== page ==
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Paul E. Amberg

Paul Amberg is a partner in Baker McKenzie’s Madrid office, where he handles international trade and compliance issues. He advises multinational companies on export controls, trade sanctions, antiboycott rules, customs laws, anticorruption laws, and commercial law matters.

On 5 January 2023, President Biden signed the Protecting American Intellectual Property Act into law. This law seeks to deter the theft of US intellectual property by non-US actors by threatening to impose economic sanctions on those engaged in trade secrets theft. This law adds to existing measures available under US law, such as criminal prosecution, civil lawsuits, and/or designation to a US restricted parties list such as the Entity List (maintained by the US Commerce Department’s Bureau of Industry and Security).

In a judgment of 10 January 2023, the Dutch Supreme Court confirmed that the applicable standard of proof for “intentional” violations of EU sanctions under Dutch law is generally low. The judgment confirmed that, although the intent of the accused with regard to the constituent elements of the relevant sanctions prohibition must be sufficiently proven to establish an intentional violation, intent does not need to be proven as to the unlawfulness of the conduct.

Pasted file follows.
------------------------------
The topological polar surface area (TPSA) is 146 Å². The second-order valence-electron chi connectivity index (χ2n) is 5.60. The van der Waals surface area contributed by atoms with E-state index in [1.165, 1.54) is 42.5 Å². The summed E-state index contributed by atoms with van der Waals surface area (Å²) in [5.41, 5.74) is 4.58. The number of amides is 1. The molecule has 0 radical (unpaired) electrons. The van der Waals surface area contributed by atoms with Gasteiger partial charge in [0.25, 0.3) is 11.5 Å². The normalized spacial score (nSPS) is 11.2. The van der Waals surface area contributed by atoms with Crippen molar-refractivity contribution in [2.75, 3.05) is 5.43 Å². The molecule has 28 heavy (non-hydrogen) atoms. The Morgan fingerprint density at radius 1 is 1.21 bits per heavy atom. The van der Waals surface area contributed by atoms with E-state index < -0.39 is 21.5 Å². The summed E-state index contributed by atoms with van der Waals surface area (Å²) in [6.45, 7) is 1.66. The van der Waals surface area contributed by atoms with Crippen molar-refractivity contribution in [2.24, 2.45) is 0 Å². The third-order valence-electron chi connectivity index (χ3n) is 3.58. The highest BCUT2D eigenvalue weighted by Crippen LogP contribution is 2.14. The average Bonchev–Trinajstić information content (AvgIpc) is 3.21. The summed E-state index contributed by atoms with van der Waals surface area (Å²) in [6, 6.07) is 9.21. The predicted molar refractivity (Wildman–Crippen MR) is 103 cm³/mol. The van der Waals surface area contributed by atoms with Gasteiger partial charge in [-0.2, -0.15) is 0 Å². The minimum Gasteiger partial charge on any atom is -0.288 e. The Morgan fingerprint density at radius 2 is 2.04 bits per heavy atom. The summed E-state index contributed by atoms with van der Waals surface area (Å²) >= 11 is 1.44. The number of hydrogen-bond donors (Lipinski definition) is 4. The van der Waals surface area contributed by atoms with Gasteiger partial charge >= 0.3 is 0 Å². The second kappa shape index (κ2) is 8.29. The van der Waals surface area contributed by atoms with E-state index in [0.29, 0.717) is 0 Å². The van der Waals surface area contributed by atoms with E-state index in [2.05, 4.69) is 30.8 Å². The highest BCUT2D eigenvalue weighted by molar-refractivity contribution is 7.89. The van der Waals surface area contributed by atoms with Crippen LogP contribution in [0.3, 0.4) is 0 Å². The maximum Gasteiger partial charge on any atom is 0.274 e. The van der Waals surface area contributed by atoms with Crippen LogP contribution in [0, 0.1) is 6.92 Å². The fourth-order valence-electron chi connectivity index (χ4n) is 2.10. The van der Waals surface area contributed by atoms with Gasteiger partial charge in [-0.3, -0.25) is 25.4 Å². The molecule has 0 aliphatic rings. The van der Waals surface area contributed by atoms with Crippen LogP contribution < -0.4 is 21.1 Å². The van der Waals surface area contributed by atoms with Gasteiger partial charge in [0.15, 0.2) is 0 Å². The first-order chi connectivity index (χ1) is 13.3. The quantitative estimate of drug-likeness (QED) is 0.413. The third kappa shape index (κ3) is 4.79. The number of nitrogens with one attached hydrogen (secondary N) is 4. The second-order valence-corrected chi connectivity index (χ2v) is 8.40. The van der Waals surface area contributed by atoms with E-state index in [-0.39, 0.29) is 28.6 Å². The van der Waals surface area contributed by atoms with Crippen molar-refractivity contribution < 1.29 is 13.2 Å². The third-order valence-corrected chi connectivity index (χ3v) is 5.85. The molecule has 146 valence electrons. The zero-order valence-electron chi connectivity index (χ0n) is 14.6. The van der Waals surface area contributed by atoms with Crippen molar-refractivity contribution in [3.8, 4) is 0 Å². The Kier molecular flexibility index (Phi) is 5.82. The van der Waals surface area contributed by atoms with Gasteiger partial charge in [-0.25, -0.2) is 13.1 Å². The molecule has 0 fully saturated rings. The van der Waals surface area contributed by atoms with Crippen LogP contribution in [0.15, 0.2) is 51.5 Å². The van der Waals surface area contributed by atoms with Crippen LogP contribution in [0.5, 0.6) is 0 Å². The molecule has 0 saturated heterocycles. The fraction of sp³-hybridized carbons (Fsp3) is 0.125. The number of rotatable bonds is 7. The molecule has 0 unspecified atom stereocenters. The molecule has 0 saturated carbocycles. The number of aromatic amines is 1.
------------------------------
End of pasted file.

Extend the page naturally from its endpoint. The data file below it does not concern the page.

On 16 December 2022, the US Department of State’s Directorate of Defense Trade Controls issued a proposed rule that would treat two additional types of transactions as activities that are not exports, reexports, retransfers, or temporary imports (“controlled events”) (and, thus, not require authorization) under the International Traffic in Arms Regulations.

On 28 October 2022, the US Commerce Department’s Bureau of Industry and Security issued a first round of FAQs regarding the advanced computing and semiconductor manufacturing Interim Final Rule, published on 13 October 2022 (87 Fed. Reg. 62,186) and amending the Export Administration Regulations. The FAQs clarify that that the new restrictions on exports and reexports to China also apply to Hong Kong.

On 6 October 2022, the Assistant Secretary for Export Enforcement issued a policy aimed at enhancing enforcement of the antiboycott rules administered by the US Department of Commerce. The following day a final rule came into effect updating Department of Commerce’s guidance on charging and penalty determinations related to violations of the antiboycott provisions of the Export Administration Regulations. The changes are intended to bring penalty determinations in line with the Department of Commerce’s current view of the severity of certain types of antiboycott violations.

On 9 September 2022, the US Department of Commerce’s Bureau of Industry and Security (BIS) published an interim final rule revising the Export Administration Regulations to authorize the release of certain technology and software in the context of “standards-related activity” involving entities listed on the Entity List. Comments on the impact of this action on participation in “standards-related activity” must be submitted to BIS no later than 8 November 2022.